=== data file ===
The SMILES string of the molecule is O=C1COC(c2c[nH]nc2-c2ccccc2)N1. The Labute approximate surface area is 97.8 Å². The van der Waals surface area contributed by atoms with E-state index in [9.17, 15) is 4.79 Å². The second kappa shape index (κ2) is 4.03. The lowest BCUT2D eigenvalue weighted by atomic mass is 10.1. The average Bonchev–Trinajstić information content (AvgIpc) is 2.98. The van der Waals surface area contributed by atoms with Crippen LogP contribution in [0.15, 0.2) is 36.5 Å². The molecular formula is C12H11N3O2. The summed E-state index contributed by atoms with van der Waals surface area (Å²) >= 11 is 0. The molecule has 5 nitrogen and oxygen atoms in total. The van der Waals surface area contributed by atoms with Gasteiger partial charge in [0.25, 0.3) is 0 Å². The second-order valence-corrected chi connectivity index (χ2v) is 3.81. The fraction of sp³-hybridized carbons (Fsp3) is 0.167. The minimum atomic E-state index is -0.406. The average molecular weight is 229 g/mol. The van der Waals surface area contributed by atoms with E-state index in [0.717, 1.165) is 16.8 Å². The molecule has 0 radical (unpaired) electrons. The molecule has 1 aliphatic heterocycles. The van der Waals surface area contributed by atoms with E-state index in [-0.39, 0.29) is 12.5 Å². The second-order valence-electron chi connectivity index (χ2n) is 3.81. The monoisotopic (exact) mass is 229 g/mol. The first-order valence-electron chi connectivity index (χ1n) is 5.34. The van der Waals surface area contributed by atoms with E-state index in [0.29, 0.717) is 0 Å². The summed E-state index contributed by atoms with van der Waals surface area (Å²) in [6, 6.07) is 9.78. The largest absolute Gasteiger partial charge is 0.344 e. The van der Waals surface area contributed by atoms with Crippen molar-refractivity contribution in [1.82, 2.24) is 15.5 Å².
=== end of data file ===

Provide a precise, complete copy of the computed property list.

The SMILES string of the molecule is O=C1COC(c2c[nH]nc2-c2ccccc2)N1. The Labute approximate surface area is 97.8 Å². The van der Waals surface area contributed by atoms with E-state index in [9.17, 15) is 4.79 Å². The second kappa shape index (κ2) is 4.03. The lowest BCUT2D eigenvalue weighted by atomic mass is 10.1. The average Bonchev–Trinajstić information content (AvgIpc) is 2.98. The van der Waals surface area contributed by atoms with Crippen LogP contribution in [0.15, 0.2) is 36.5 Å². The molecular formula is C12H11N3O2. The summed E-state index contributed by atoms with van der Waals surface area (Å²) >= 11 is 0. The molecule has 5 nitrogen and oxygen atoms in total. The van der Waals surface area contributed by atoms with Gasteiger partial charge in [0.25, 0.3) is 0 Å². The second-order valence-corrected chi connectivity index (χ2v) is 3.81. The fraction of sp³-hybridized carbons (Fsp3) is 0.167. The minimum atomic E-state index is -0.406. The average molecular weight is 229 g/mol. The van der Waals surface area contributed by atoms with E-state index in [0.717, 1.165) is 16.8 Å². The molecule has 0 radical (unpaired) electrons. The molecule has 1 aliphatic heterocycles. The van der Waals surface area contributed by atoms with E-state index in [-0.39, 0.29) is 12.5 Å². The second-order valence-electron chi connectivity index (χ2n) is 3.81. The monoisotopic (exact) mass is 229 g/mol. The first-order valence-electron chi connectivity index (χ1n) is 5.34. The van der Waals surface area contributed by atoms with E-state index in [0.29, 0.717) is 0 Å². The summed E-state index contributed by atoms with van der Waals surface area (Å²) in [6, 6.07) is 9.78. The largest absolute Gasteiger partial charge is 0.344 e. The van der Waals surface area contributed by atoms with Crippen molar-refractivity contribution in [1.82, 2.24) is 15.5 Å².